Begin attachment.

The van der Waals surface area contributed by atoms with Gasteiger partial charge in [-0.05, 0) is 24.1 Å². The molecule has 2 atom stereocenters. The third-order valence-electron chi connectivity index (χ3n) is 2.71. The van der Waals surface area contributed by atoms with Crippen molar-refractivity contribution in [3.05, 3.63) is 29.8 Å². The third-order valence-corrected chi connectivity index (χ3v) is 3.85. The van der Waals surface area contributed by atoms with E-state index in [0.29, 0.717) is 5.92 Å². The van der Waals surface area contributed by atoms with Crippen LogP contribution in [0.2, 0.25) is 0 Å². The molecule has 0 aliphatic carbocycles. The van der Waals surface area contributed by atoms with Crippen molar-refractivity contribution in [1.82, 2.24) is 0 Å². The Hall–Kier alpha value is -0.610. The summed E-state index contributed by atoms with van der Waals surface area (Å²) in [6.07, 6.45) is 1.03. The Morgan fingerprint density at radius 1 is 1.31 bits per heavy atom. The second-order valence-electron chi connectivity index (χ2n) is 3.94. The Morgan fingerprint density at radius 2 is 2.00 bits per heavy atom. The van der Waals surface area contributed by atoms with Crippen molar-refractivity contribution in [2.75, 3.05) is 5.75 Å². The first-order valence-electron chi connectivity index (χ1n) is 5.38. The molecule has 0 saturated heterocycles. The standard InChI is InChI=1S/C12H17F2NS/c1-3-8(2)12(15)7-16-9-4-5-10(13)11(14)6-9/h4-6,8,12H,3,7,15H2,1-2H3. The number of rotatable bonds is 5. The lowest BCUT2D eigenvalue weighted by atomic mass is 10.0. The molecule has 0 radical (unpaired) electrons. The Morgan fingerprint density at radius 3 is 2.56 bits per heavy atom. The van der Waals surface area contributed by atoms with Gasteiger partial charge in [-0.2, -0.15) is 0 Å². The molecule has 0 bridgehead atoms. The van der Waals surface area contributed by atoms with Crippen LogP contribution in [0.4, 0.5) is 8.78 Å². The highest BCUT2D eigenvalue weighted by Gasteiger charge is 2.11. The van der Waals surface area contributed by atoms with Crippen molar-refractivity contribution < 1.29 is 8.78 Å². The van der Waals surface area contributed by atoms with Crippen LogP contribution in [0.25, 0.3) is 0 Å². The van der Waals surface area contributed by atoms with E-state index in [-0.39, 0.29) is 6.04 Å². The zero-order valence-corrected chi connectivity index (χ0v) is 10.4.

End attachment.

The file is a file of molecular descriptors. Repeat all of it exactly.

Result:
The van der Waals surface area contributed by atoms with Gasteiger partial charge in [-0.05, 0) is 24.1 Å². The molecule has 2 atom stereocenters. The third-order valence-electron chi connectivity index (χ3n) is 2.71. The van der Waals surface area contributed by atoms with Crippen molar-refractivity contribution in [3.05, 3.63) is 29.8 Å². The third-order valence-corrected chi connectivity index (χ3v) is 3.85. The van der Waals surface area contributed by atoms with E-state index in [0.29, 0.717) is 5.92 Å². The van der Waals surface area contributed by atoms with Crippen LogP contribution in [0.2, 0.25) is 0 Å². The molecule has 0 aliphatic carbocycles. The van der Waals surface area contributed by atoms with Crippen molar-refractivity contribution in [1.82, 2.24) is 0 Å². The Hall–Kier alpha value is -0.610. The summed E-state index contributed by atoms with van der Waals surface area (Å²) in [6.07, 6.45) is 1.03. The Morgan fingerprint density at radius 1 is 1.31 bits per heavy atom. The second-order valence-electron chi connectivity index (χ2n) is 3.94. The Morgan fingerprint density at radius 2 is 2.00 bits per heavy atom. The van der Waals surface area contributed by atoms with Crippen molar-refractivity contribution in [2.75, 3.05) is 5.75 Å². The first-order valence-electron chi connectivity index (χ1n) is 5.38. The molecule has 0 saturated heterocycles. The standard InChI is InChI=1S/C12H17F2NS/c1-3-8(2)12(15)7-16-9-4-5-10(13)11(14)6-9/h4-6,8,12H,3,7,15H2,1-2H3. The number of rotatable bonds is 5. The lowest BCUT2D eigenvalue weighted by atomic mass is 10.0. The molecule has 0 radical (unpaired) electrons. The Morgan fingerprint density at radius 3 is 2.56 bits per heavy atom. The van der Waals surface area contributed by atoms with Gasteiger partial charge in [-0.2, -0.15) is 0 Å². The molecule has 0 bridgehead atoms. The van der Waals surface area contributed by atoms with Crippen LogP contribution in [0.4, 0.5) is 8.78 Å². The highest BCUT2D eigenvalue weighted by Gasteiger charge is 2.11. The van der Waals surface area contributed by atoms with Crippen molar-refractivity contribution < 1.29 is 8.78 Å². The van der Waals surface area contributed by atoms with Crippen LogP contribution in [0.25, 0.3) is 0 Å². The van der Waals surface area contributed by atoms with E-state index in [-0.39, 0.29) is 6.04 Å². The zero-order valence-corrected chi connectivity index (χ0v) is 10.4.